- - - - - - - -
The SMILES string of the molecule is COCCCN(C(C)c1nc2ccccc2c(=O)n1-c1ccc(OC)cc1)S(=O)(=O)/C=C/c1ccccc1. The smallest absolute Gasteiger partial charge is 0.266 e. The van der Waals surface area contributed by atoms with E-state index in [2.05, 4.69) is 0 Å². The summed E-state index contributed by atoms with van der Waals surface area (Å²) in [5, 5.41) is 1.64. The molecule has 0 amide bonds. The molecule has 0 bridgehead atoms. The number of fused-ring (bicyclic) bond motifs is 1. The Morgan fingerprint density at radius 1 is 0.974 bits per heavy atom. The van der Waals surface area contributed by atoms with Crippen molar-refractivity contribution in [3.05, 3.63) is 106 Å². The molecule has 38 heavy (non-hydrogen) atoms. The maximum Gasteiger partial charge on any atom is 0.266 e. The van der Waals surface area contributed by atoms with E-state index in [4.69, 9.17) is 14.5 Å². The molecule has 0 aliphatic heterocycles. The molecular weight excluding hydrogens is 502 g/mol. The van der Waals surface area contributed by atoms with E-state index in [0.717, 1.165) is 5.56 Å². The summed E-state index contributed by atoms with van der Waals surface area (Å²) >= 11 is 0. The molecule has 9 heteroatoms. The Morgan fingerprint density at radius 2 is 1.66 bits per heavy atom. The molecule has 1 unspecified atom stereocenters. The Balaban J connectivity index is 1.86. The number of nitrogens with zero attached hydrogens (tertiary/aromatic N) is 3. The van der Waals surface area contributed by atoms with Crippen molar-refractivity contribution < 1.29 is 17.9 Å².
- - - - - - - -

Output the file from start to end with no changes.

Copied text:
The SMILES string of the molecule is COCCCN(C(C)c1nc2ccccc2c(=O)n1-c1ccc(OC)cc1)S(=O)(=O)/C=C/c1ccccc1. The smallest absolute Gasteiger partial charge is 0.266 e. The van der Waals surface area contributed by atoms with E-state index in [2.05, 4.69) is 0 Å². The summed E-state index contributed by atoms with van der Waals surface area (Å²) in [5, 5.41) is 1.64. The molecule has 0 amide bonds. The molecule has 0 bridgehead atoms. The number of fused-ring (bicyclic) bond motifs is 1. The Morgan fingerprint density at radius 1 is 0.974 bits per heavy atom. The van der Waals surface area contributed by atoms with Crippen molar-refractivity contribution in [3.05, 3.63) is 106 Å². The molecule has 38 heavy (non-hydrogen) atoms. The maximum Gasteiger partial charge on any atom is 0.266 e. The van der Waals surface area contributed by atoms with E-state index in [4.69, 9.17) is 14.5 Å². The molecule has 0 aliphatic heterocycles. The molecular weight excluding hydrogens is 502 g/mol. The van der Waals surface area contributed by atoms with E-state index in [0.717, 1.165) is 5.56 Å². The summed E-state index contributed by atoms with van der Waals surface area (Å²) >= 11 is 0. The molecule has 9 heteroatoms. The Morgan fingerprint density at radius 2 is 1.66 bits per heavy atom. The molecule has 1 unspecified atom stereocenters. The Balaban J connectivity index is 1.86. The number of nitrogens with zero attached hydrogens (tertiary/aromatic N) is 3. The van der Waals surface area contributed by atoms with Crippen molar-refractivity contribution < 1.29 is 17.9 Å².